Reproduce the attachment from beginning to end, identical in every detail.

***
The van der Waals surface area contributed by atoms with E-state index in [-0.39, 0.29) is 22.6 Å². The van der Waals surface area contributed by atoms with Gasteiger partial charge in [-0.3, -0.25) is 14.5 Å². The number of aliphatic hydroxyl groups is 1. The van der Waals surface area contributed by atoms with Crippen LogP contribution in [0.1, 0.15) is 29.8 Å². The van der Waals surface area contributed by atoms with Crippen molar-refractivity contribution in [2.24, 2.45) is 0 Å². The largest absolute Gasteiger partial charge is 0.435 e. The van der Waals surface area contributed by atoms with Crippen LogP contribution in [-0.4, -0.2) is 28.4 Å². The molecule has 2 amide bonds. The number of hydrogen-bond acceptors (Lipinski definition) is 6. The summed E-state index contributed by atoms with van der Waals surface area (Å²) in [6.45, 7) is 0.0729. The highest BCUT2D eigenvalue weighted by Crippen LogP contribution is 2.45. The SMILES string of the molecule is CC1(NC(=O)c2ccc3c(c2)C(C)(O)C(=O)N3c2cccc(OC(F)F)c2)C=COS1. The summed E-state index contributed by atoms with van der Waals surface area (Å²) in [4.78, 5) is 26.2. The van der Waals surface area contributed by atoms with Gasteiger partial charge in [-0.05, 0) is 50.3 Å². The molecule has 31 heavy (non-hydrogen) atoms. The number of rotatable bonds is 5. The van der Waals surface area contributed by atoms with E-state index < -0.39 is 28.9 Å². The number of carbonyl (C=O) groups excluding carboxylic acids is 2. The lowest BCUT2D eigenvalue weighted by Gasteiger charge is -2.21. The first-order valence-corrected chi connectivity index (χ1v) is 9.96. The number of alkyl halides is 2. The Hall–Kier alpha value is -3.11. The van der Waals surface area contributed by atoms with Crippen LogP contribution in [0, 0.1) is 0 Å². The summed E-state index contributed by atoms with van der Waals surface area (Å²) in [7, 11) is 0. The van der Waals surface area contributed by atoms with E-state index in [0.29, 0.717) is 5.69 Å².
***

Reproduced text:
The van der Waals surface area contributed by atoms with E-state index in [-0.39, 0.29) is 22.6 Å². The van der Waals surface area contributed by atoms with Gasteiger partial charge in [-0.3, -0.25) is 14.5 Å². The number of aliphatic hydroxyl groups is 1. The van der Waals surface area contributed by atoms with Crippen LogP contribution in [0.1, 0.15) is 29.8 Å². The van der Waals surface area contributed by atoms with Crippen molar-refractivity contribution in [2.24, 2.45) is 0 Å². The largest absolute Gasteiger partial charge is 0.435 e. The van der Waals surface area contributed by atoms with Crippen LogP contribution in [-0.4, -0.2) is 28.4 Å². The molecule has 2 amide bonds. The number of hydrogen-bond acceptors (Lipinski definition) is 6. The summed E-state index contributed by atoms with van der Waals surface area (Å²) in [6.45, 7) is 0.0729. The highest BCUT2D eigenvalue weighted by Crippen LogP contribution is 2.45. The SMILES string of the molecule is CC1(NC(=O)c2ccc3c(c2)C(C)(O)C(=O)N3c2cccc(OC(F)F)c2)C=COS1. The summed E-state index contributed by atoms with van der Waals surface area (Å²) in [4.78, 5) is 26.2. The van der Waals surface area contributed by atoms with Gasteiger partial charge in [-0.05, 0) is 50.3 Å². The molecule has 31 heavy (non-hydrogen) atoms. The number of rotatable bonds is 5. The van der Waals surface area contributed by atoms with E-state index < -0.39 is 28.9 Å². The number of carbonyl (C=O) groups excluding carboxylic acids is 2. The lowest BCUT2D eigenvalue weighted by Gasteiger charge is -2.21. The first-order valence-corrected chi connectivity index (χ1v) is 9.96. The number of alkyl halides is 2. The Hall–Kier alpha value is -3.11. The van der Waals surface area contributed by atoms with Crippen LogP contribution in [0, 0.1) is 0 Å². The summed E-state index contributed by atoms with van der Waals surface area (Å²) in [7, 11) is 0. The van der Waals surface area contributed by atoms with E-state index in [0.29, 0.717) is 5.69 Å².